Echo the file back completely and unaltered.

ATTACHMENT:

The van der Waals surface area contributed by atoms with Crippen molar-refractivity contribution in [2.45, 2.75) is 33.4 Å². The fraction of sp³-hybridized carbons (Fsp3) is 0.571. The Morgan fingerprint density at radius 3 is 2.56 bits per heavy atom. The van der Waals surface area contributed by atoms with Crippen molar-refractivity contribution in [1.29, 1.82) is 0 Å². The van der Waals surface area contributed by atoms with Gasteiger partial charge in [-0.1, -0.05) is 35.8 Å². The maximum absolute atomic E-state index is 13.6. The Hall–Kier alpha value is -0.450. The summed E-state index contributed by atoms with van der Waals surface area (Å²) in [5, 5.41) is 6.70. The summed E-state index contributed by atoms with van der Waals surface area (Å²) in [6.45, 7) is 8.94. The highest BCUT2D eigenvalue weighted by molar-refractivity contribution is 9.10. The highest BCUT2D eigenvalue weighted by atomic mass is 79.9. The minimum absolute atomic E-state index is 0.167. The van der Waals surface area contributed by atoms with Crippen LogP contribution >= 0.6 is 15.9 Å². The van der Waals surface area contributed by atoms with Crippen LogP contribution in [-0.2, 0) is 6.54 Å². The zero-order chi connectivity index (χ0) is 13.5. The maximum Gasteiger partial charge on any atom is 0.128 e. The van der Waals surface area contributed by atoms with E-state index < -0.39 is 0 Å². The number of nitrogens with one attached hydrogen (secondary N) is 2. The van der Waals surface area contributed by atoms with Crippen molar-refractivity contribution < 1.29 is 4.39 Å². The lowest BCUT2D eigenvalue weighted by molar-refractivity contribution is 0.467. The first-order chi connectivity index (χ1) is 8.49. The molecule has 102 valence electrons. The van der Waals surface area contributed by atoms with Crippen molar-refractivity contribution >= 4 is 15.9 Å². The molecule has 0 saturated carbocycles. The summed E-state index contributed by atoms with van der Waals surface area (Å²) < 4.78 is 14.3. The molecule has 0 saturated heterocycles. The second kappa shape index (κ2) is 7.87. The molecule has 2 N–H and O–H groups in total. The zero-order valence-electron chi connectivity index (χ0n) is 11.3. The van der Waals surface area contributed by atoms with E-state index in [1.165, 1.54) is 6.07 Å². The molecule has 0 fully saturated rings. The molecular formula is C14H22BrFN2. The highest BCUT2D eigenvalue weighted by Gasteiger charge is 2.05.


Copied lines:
The van der Waals surface area contributed by atoms with Crippen molar-refractivity contribution in [2.45, 2.75) is 33.4 Å². The fraction of sp³-hybridized carbons (Fsp3) is 0.571. The Morgan fingerprint density at radius 3 is 2.56 bits per heavy atom. The van der Waals surface area contributed by atoms with Crippen molar-refractivity contribution in [1.29, 1.82) is 0 Å². The van der Waals surface area contributed by atoms with Gasteiger partial charge in [-0.1, -0.05) is 35.8 Å². The maximum absolute atomic E-state index is 13.6. The Hall–Kier alpha value is -0.450. The summed E-state index contributed by atoms with van der Waals surface area (Å²) in [5, 5.41) is 6.70. The summed E-state index contributed by atoms with van der Waals surface area (Å²) in [6.45, 7) is 8.94. The highest BCUT2D eigenvalue weighted by molar-refractivity contribution is 9.10. The highest BCUT2D eigenvalue weighted by atomic mass is 79.9. The minimum absolute atomic E-state index is 0.167. The van der Waals surface area contributed by atoms with Crippen LogP contribution >= 0.6 is 15.9 Å². The van der Waals surface area contributed by atoms with Crippen LogP contribution in [-0.2, 0) is 6.54 Å². The zero-order chi connectivity index (χ0) is 13.5. The maximum Gasteiger partial charge on any atom is 0.128 e. The van der Waals surface area contributed by atoms with E-state index < -0.39 is 0 Å². The number of nitrogens with one attached hydrogen (secondary N) is 2. The van der Waals surface area contributed by atoms with Crippen molar-refractivity contribution < 1.29 is 4.39 Å². The lowest BCUT2D eigenvalue weighted by molar-refractivity contribution is 0.467. The first-order chi connectivity index (χ1) is 8.49. The molecule has 102 valence electrons. The van der Waals surface area contributed by atoms with Crippen molar-refractivity contribution >= 4 is 15.9 Å². The molecule has 0 saturated carbocycles. The summed E-state index contributed by atoms with van der Waals surface area (Å²) < 4.78 is 14.3. The molecule has 0 saturated heterocycles. The second kappa shape index (κ2) is 7.87. The molecule has 2 N–H and O–H groups in total. The zero-order valence-electron chi connectivity index (χ0n) is 11.3. The van der Waals surface area contributed by atoms with E-state index in [1.165, 1.54) is 6.07 Å². The molecule has 0 fully saturated rings. The molecular formula is C14H22BrFN2. The highest BCUT2D eigenvalue weighted by Gasteiger charge is 2.05.